On March 31, 2019, Eleven states will hold holidays celebrating labor and Latino Leader Cesar Chavez. A new film Cesar Chavez:An American Hero, starring Michael Peña as Cesar Chavez and Rosario Dawson as Dolores Huerta opened in cities across the country on April 4, 2014.
Let us be clear. Chavez was religious, but he was not a saint. Neither were the growers, their Teamster collaborators, nor corporate agribusiness saints. Celebrations should not be about hero worship or uncritical praise, nor should we ignore the present oppression of farm workers in the U.S.
What they did accomplish along with Philip Vera Cruz , Marshall Ganz, LeRoy Chatfield, Gil Padilla, Eliseo Medina and hundreds of others was to organize in California the first successful farm worker union against overwhelming odds.
Each of the prior attempts to organize a farm worker union had been destroyed by racism and corporate power.Chavez, Huerta, Philip Vera Cruz, and the others deliberately created a multiracial union; Mexican, Mexican American, Filipino, African-American, Dominican, Puerto Rican and Arab workers, among others, have been part of the UFW. This cross racial organizing was necessary in order to combat the prior divisions and exploitations of workers based upon race and language. Dividing the workers on racial and language lines, as well as immigration status always left the corporations the winners.
The violent assaults on the farmworkers and UFW from 1960- 1980 along with the current reconquest of power in the fields by corporate agriculture are examples of strategic racism, that is a system of racial oppression created and enforced because it benefits the over class- in this case corporate agriculture and farm owners. Strategic racism as described by Ian Haney López in Dog Whistle Politics: How Coded Racial Appeals Have Reinvented Racism & Wrecked the Middle Class( 2014) is the development and implementation of racial practices because they benefit a group or a class.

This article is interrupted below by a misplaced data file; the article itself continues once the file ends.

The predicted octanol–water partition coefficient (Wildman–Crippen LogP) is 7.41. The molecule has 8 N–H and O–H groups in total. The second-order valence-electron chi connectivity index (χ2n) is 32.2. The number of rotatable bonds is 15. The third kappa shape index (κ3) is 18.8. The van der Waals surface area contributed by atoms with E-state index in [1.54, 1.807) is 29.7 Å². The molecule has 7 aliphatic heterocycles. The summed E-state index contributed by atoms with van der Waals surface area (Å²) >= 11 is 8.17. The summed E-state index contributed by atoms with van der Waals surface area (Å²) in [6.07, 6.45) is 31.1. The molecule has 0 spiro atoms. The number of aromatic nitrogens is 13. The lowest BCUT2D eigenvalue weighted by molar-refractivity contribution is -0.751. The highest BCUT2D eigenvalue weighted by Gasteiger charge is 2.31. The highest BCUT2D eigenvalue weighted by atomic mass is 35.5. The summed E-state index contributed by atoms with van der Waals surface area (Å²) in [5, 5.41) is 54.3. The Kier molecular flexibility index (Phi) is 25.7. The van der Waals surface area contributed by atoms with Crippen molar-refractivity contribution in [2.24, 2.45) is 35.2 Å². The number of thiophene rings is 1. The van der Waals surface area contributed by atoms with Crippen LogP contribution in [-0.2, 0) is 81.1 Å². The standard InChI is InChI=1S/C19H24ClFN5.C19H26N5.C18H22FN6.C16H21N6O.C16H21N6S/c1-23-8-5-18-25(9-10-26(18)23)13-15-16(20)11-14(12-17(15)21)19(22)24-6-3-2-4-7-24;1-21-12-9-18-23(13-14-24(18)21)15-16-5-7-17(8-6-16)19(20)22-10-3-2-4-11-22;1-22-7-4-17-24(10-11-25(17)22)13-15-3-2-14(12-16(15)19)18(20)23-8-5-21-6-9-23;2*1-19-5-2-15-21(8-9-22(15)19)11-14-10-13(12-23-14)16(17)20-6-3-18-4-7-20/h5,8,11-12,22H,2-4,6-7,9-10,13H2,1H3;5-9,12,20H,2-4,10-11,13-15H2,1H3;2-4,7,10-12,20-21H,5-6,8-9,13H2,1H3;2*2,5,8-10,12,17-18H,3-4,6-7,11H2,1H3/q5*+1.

Chávez chose to build a union that incorporated the strategies of social movements and community organizing. They allied the union with churches, students, and organized labor. The successful creation of the UFW changed the nature of labor organizing in the Southwest and contributed significantly to the growth of Latino politics in the U.S.
The UFW and Chavez and Huerta have always had severe critics from the Right and from corporate agriculture. Dolores Huerta has been banned from the history text books in Texas and Arizona as too radical and because she belonged to DSA. Both also have critics from the left.
Miriam Pawel in The Union of Their Dreams: Power, Hope, and Struggle in Cesar Chavez’s Farm Worker Movement(2009) uses individualist, personality driven reporting to assert that Chavez himself organized “Witch hunts” to expel union staff who disagreed with his leadership. See Steve Early’s essay non Talking Union. http://talkingunion.wordpress.com/2011/05/17/a-union-of-their-dreams-becomes-a-nightmarehas-ufw-history-been-replayed-in-seiu/
What the ultra left critics allege,
Frank Bardacke’s Trampling Out the Vintage: Cesar Chavez and the Two Souls of the United Farm Workers.(2011), Verso. is the view of a well- informed observer who worked in the lettuce fields near Salinas as is Lettuce Wars: Ten Years of Work and Struggle in the Fields of California(2012)by Bruce Neuberger. These books, along with Pawell’s have been reviewed in prior posts on Talking Union.